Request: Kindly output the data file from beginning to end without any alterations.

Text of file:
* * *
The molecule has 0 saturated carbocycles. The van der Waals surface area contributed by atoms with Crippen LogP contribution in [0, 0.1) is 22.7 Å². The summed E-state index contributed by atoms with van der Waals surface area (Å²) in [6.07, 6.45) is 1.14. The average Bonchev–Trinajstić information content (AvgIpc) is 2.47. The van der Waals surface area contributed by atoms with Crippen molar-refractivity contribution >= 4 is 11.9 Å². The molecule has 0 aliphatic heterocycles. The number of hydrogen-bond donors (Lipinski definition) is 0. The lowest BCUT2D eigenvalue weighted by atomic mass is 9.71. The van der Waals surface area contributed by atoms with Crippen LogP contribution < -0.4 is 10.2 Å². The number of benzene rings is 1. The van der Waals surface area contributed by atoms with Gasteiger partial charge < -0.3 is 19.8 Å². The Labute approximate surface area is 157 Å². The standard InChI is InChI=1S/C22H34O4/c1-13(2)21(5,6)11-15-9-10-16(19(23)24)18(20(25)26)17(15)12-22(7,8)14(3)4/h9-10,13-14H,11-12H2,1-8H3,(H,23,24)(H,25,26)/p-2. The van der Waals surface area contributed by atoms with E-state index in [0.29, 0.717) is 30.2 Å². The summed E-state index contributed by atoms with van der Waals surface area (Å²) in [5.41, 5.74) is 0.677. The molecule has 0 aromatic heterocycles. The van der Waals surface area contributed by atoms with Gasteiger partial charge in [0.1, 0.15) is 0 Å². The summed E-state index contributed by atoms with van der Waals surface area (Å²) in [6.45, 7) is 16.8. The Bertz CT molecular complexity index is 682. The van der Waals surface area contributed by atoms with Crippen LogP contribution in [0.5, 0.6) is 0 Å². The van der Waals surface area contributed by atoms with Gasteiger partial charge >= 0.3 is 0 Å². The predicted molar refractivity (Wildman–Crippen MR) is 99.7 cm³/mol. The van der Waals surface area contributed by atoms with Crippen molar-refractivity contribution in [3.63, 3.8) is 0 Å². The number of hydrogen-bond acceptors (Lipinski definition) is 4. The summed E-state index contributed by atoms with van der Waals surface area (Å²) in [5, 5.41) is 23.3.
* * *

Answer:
The molecule has 0 saturated carbocycles. The van der Waals surface area contributed by atoms with Crippen LogP contribution in [0, 0.1) is 22.7 Å². The summed E-state index contributed by atoms with van der Waals surface area (Å²) in [6.07, 6.45) is 1.14. The average Bonchev–Trinajstić information content (AvgIpc) is 2.47. The van der Waals surface area contributed by atoms with Crippen molar-refractivity contribution >= 4 is 11.9 Å². The molecule has 0 aliphatic heterocycles. The number of hydrogen-bond donors (Lipinski definition) is 0. The lowest BCUT2D eigenvalue weighted by atomic mass is 9.71. The van der Waals surface area contributed by atoms with Crippen LogP contribution < -0.4 is 10.2 Å². The number of benzene rings is 1. The van der Waals surface area contributed by atoms with Gasteiger partial charge < -0.3 is 19.8 Å². The Labute approximate surface area is 157 Å². The standard InChI is InChI=1S/C22H34O4/c1-13(2)21(5,6)11-15-9-10-16(19(23)24)18(20(25)26)17(15)12-22(7,8)14(3)4/h9-10,13-14H,11-12H2,1-8H3,(H,23,24)(H,25,26)/p-2. The van der Waals surface area contributed by atoms with E-state index in [0.29, 0.717) is 30.2 Å². The summed E-state index contributed by atoms with van der Waals surface area (Å²) in [5.41, 5.74) is 0.677. The molecule has 0 aromatic heterocycles. The van der Waals surface area contributed by atoms with Gasteiger partial charge in [0.1, 0.15) is 0 Å². The summed E-state index contributed by atoms with van der Waals surface area (Å²) in [6.45, 7) is 16.8. The Bertz CT molecular complexity index is 682. The van der Waals surface area contributed by atoms with Crippen LogP contribution in [0.5, 0.6) is 0 Å². The van der Waals surface area contributed by atoms with Gasteiger partial charge >= 0.3 is 0 Å². The predicted molar refractivity (Wildman–Crippen MR) is 99.7 cm³/mol. The van der Waals surface area contributed by atoms with Crippen molar-refractivity contribution in [3.63, 3.8) is 0 Å². The number of hydrogen-bond acceptors (Lipinski definition) is 4. The summed E-state index contributed by atoms with van der Waals surface area (Å²) in [5, 5.41) is 23.3.